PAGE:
2011_10_ACII - Predicting Learner Engagement during Well-defined and Ill-defined Computer-Based Intercultural Interactions
Abstract: This article reviews the first of two experiments investigating the effect tailoring of training content has on a learner‘s perceived engagement, and to examine the influence the Big Five Personality Test and the Self-Assessment Manikin (SAM) mood dimensions have on these outcome measures. A secondary objective is to then correlate signals from physiological sensors and other variables of interest, and to develop a model of learner engagement. Self-reported measures were derived from the engagement index of the Independent Television Commission-Sense of Presence Inventory (ITC-SOPI). Physiological measures were based on the commercial Emotiv Epoc Electroencephalograph (EEG) brain-computer interface. Analysis shows personality factors to be reliable predictors of general engagement within well-defined and ill-defined tasks, and could be used to tailor instructional strategies where engagement was predicted to be non-optimal. It was also evident that Emotiv provides reliable measures of engagement and excitement in near real-time.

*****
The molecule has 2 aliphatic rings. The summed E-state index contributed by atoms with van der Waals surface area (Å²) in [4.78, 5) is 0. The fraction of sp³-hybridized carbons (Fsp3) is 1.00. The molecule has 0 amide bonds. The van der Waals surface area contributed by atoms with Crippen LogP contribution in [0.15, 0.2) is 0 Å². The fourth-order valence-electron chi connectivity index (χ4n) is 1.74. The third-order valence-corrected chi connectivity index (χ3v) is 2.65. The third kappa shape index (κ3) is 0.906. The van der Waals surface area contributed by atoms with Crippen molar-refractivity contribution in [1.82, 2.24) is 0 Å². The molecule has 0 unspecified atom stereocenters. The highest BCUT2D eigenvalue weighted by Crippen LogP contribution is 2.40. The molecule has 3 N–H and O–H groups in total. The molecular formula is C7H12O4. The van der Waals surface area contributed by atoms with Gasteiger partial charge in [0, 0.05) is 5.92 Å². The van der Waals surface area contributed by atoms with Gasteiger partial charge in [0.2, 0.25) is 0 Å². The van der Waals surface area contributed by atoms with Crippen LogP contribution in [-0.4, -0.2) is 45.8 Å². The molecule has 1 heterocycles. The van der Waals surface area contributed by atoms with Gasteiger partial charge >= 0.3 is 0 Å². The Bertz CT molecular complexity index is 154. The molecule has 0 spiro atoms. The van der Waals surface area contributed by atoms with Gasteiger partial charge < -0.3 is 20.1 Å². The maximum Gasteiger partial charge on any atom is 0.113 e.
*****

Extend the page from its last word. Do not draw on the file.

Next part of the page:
Goldberg, B. S., Sottilare, R. A., Brawner, K. W., & Holden, H. K. (2011, October). Predicting learner engagement during well-defined and ill-defined computer-based intercultural interactions. In International Conference on Affective Computing and Intelligent Interaction (pp. 538-547). Springer, Berlin, Heidelberg.